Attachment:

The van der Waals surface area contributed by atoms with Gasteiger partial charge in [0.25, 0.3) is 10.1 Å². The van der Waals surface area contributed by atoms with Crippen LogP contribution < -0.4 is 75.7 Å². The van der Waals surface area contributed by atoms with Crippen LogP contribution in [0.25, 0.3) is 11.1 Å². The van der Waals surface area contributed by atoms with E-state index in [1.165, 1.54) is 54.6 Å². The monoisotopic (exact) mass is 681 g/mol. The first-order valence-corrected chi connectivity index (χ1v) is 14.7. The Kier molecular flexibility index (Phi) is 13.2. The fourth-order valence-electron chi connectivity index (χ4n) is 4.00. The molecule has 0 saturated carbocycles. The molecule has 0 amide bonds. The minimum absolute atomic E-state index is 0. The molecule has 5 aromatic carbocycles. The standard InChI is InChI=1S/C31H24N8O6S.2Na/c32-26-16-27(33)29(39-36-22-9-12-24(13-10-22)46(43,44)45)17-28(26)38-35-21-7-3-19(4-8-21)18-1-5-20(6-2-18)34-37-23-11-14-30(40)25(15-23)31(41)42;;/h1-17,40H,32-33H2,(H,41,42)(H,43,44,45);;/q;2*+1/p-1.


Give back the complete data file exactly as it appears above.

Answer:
The van der Waals surface area contributed by atoms with Gasteiger partial charge in [0.25, 0.3) is 10.1 Å². The van der Waals surface area contributed by atoms with Crippen LogP contribution < -0.4 is 75.7 Å². The van der Waals surface area contributed by atoms with Crippen LogP contribution in [0.25, 0.3) is 11.1 Å². The van der Waals surface area contributed by atoms with E-state index in [1.165, 1.54) is 54.6 Å². The monoisotopic (exact) mass is 681 g/mol. The first-order valence-corrected chi connectivity index (χ1v) is 14.7. The Kier molecular flexibility index (Phi) is 13.2. The fourth-order valence-electron chi connectivity index (χ4n) is 4.00. The molecule has 0 saturated carbocycles. The molecule has 0 amide bonds. The minimum absolute atomic E-state index is 0. The molecule has 5 aromatic carbocycles. The standard InChI is InChI=1S/C31H24N8O6S.2Na/c32-26-16-27(33)29(39-36-22-9-12-24(13-10-22)46(43,44)45)17-28(26)38-35-21-7-3-19(4-8-21)18-1-5-20(6-2-18)34-37-23-11-14-30(40)25(15-23)31(41)42;;/h1-17,40H,32-33H2,(H,41,42)(H,43,44,45);;/q;2*+1/p-1.